past three posts, we've been looking at radio websites and how to improve them, using our local station, WJMA as a case study.
We've looked at how to build unique and compelling content, and how to monitize it. So how does WJMA get people to come to this wonderful new website when there are millions of others they could go to?
Simple. Integrate the URL into the station's branding, and integrate the site into the station's broadcast content. Let's look at those two ideas in detail.
Integrate the URL into the station's branding
WJMA has a pretty simple URL, which helps greatly -- WJMAFM.com. This URL should be on every bumpersticker, every promotional cap or T-shirt, every scrap of stationary, every business card, and anything else that bears the company logo. This form of publicity is pretty standard, but it's amazing how often businesses miss opportunities by thinking of the URL as a separate -- rather than an integral -- part of their branding.
WJMA has an additional advantage. It's a radio station. Every time an announcer opens the mike the URL should be mentioned. Now notice that I did NOT list the URL as "www.WJMAFM.com." Newcomers to the whole Interwebtubie thing carefully include the three dubs in every web address. And sometimes, bless their little hearts, they even include "http colon backslash backslash."
None of this is really necessary. Just say "WJMAFM.com" and move on. At the very least, the URL should be in every station ID and every positioning statement.
Integrate the site into the station's content
The biggest mistake many broadcasters (and other businesses) make is thinking of their website as something separate from their core business. It's not. The public doesn't think so. Increasingly, the website is a potential customer's first impression of the company.
A radio station owner may think they're a broadcaster, but that concept went out with the previous century. In the 21st century, a radio station with a website is a content provider. Some of that content are appropriate for the Internet only, some for on-air broadcast only. But the successful stations will create an increasing amount that uses both channels. Here're some specific examples.
1) Audience participation
Move call-in polls to the website. Setting up an on-line poll is pretty simple, and it's an easy way to drive traffic to the site. Ask for audience opinions. Have the listeners vote "thumbs up/thumbs down" on songs the station's considering adding to its playlist -- that's like getting focus group info for free!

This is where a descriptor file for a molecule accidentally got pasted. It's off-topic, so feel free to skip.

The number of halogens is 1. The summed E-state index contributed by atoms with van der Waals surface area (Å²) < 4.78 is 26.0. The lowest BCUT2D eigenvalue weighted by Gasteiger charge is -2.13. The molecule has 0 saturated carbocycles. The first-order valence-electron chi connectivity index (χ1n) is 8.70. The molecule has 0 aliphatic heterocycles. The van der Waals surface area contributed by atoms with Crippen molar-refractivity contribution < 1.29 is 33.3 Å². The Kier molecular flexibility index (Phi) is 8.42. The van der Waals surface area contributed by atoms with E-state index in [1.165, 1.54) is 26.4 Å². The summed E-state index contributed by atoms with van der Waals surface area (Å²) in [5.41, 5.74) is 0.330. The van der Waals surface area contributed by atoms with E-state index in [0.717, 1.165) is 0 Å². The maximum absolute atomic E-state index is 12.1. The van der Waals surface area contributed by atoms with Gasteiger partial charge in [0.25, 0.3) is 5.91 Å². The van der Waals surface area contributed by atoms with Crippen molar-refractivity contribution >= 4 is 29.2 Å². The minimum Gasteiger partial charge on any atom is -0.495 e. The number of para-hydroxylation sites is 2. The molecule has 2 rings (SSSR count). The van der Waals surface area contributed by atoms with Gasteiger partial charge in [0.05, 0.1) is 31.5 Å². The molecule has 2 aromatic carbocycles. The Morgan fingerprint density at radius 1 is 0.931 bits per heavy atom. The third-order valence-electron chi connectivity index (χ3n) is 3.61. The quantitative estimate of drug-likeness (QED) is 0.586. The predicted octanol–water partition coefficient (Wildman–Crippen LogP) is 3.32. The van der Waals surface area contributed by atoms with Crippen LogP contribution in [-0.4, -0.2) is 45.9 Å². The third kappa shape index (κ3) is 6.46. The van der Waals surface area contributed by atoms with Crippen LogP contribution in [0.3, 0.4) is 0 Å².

"Battle of the bands" can be good, too. Have two new songs square off against each other on Monday, with listeners voting online. The winner's up against a new song on Tuesday, and that winner against another song on Wednesday, and on through the week, until the big finale on Friday. "American Idol" and similar programs have demonstrated the appeal of this kind of audience participation.
Here're some examples of how to do this on-air. Note to the webmaster -- the poll should be either on the front page or there should be a big button linking to its page. Make it easy to find!
"So what do you think about this new proposal to expand Route 29? Yea or nay? Vote and give us your opinion at WJMAFM.com."
"Who's going to take the Richmond 500 this weekend? Jeff Gordon or Jimmie Johnson? Let us know at WJMAFM.com." [For polls with a big response, the dj could report on it from time to time, keeping the interest up and web traffic brisk. "Gordon's ahead in our poll by about 2 to 1 over Johnson right now. Do you think Gordan can take the Richmond 500? Vote now at WJMAFM.com. We'll announce the final results at 8:35."]
"Got a new track from the Dixie Bee-Liners coming up next. Is it hot, or is it not? Let us know at WJMAFM.com" [Perhaps a 10-second clip could be posted with the poll so voters could listen again. This would be especially helpful if two songs are competing.]
And of course, these polls are also opportunities for sponsorship as well.
2) Additional information
Use the website to cut PSA clutter. Every station's received long-winded announcements that just make for bad radio if read in their entirety. Trim the message to the core, and put the rest online. Here's an example:
"And the FunRun to support the Red Cross happens this Saturday morning in Rapidan. See the Hardee's community bulletin board at WJMAFM.com for more information." [The website post would have the sign-up info, contacts, Red Cross URL, and all the other information provided by the organizers.]
"Orange takes on the Fluvanna Flucos in basketball action this Friday night. For game time and a complete listing of regional sports, check out the WJMA scoreboard at WJMAFM.com, sponsored by Faulconer Hardware."
"So we got an e-mail in from Patsy K. who's really hot about slow drivers. She says, "I've got to drive Rt. 231 to get to work. It's a two-lane road, with almost no opportunities to pass. Is it too much to ask drivers to at least drive five miles under the limit? C'mon, pick up the pace! Some of these geezers drive so slow I don't know if I'll even make it to work before we close!" I know how you feel, Patsy -- that's one of the nice things about getting to the station at five in the morning. I only have to worry about deer -- and at least, they move fast! Got something you want to vent about? Let us know. Go to 'Here's the beef' at WJMAFM.com and gets it off your chest. ' And if we read your beef on the air, you'll receive a gift certificate from Hardee's."
These are just a few examples, but there's many more -- as many as there are features on the site.
So will this help WJMA? I don't know. It depends on what they decide to do with the information (they may not even be aware this discussion is going on). We'll have some indication, though, when this page no longer looks like this, and (heaven help us) this page no longer looks like this (both screen shots were taken November 28, 2007).